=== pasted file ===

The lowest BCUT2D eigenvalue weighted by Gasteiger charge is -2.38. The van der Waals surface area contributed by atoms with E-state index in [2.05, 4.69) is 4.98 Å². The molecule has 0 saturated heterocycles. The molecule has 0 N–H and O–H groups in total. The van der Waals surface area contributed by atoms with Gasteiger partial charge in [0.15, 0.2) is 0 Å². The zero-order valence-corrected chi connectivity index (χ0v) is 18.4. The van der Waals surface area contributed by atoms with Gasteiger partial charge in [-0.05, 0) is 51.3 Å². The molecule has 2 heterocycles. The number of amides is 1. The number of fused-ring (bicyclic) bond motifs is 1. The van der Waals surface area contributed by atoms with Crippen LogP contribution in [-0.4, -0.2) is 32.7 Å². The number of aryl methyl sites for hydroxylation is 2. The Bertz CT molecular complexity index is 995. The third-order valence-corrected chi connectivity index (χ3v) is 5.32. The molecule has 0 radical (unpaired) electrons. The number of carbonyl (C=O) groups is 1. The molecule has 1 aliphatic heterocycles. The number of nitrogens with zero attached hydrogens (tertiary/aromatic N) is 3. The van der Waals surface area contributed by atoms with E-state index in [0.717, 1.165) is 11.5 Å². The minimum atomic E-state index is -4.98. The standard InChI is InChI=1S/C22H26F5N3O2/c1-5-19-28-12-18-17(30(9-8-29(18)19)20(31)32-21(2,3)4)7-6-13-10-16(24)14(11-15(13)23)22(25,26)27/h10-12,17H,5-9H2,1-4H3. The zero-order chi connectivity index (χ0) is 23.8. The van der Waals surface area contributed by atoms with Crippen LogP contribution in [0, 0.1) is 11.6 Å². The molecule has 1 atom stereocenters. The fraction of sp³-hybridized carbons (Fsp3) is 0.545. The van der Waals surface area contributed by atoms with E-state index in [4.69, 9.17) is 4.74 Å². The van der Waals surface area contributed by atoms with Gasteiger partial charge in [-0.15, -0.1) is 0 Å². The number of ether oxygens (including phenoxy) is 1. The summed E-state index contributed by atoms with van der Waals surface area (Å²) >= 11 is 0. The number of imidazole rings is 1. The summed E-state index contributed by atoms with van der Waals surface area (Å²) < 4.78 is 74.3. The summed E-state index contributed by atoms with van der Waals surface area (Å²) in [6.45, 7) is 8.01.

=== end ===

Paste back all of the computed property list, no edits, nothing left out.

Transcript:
The lowest BCUT2D eigenvalue weighted by Gasteiger charge is -2.38. The van der Waals surface area contributed by atoms with E-state index in [2.05, 4.69) is 4.98 Å². The molecule has 0 saturated heterocycles. The molecule has 0 N–H and O–H groups in total. The van der Waals surface area contributed by atoms with Gasteiger partial charge in [0.15, 0.2) is 0 Å². The zero-order valence-corrected chi connectivity index (χ0v) is 18.4. The van der Waals surface area contributed by atoms with Gasteiger partial charge in [-0.05, 0) is 51.3 Å². The molecule has 2 heterocycles. The number of amides is 1. The number of fused-ring (bicyclic) bond motifs is 1. The van der Waals surface area contributed by atoms with Crippen LogP contribution in [-0.4, -0.2) is 32.7 Å². The number of aryl methyl sites for hydroxylation is 2. The Bertz CT molecular complexity index is 995. The third-order valence-corrected chi connectivity index (χ3v) is 5.32. The molecule has 0 radical (unpaired) electrons. The number of carbonyl (C=O) groups is 1. The molecule has 1 aliphatic heterocycles. The number of nitrogens with zero attached hydrogens (tertiary/aromatic N) is 3. The van der Waals surface area contributed by atoms with E-state index in [0.717, 1.165) is 11.5 Å². The minimum atomic E-state index is -4.98. The standard InChI is InChI=1S/C22H26F5N3O2/c1-5-19-28-12-18-17(30(9-8-29(18)19)20(31)32-21(2,3)4)7-6-13-10-16(24)14(11-15(13)23)22(25,26)27/h10-12,17H,5-9H2,1-4H3. The zero-order chi connectivity index (χ0) is 23.8. The van der Waals surface area contributed by atoms with Crippen LogP contribution in [0, 0.1) is 11.6 Å². The molecule has 1 atom stereocenters. The fraction of sp³-hybridized carbons (Fsp3) is 0.545. The van der Waals surface area contributed by atoms with E-state index in [4.69, 9.17) is 4.74 Å². The van der Waals surface area contributed by atoms with Gasteiger partial charge in [-0.15, -0.1) is 0 Å². The number of ether oxygens (including phenoxy) is 1. The summed E-state index contributed by atoms with van der Waals surface area (Å²) >= 11 is 0. The number of imidazole rings is 1. The summed E-state index contributed by atoms with van der Waals surface area (Å²) < 4.78 is 74.3. The summed E-state index contributed by atoms with van der Waals surface area (Å²) in [6.45, 7) is 8.01.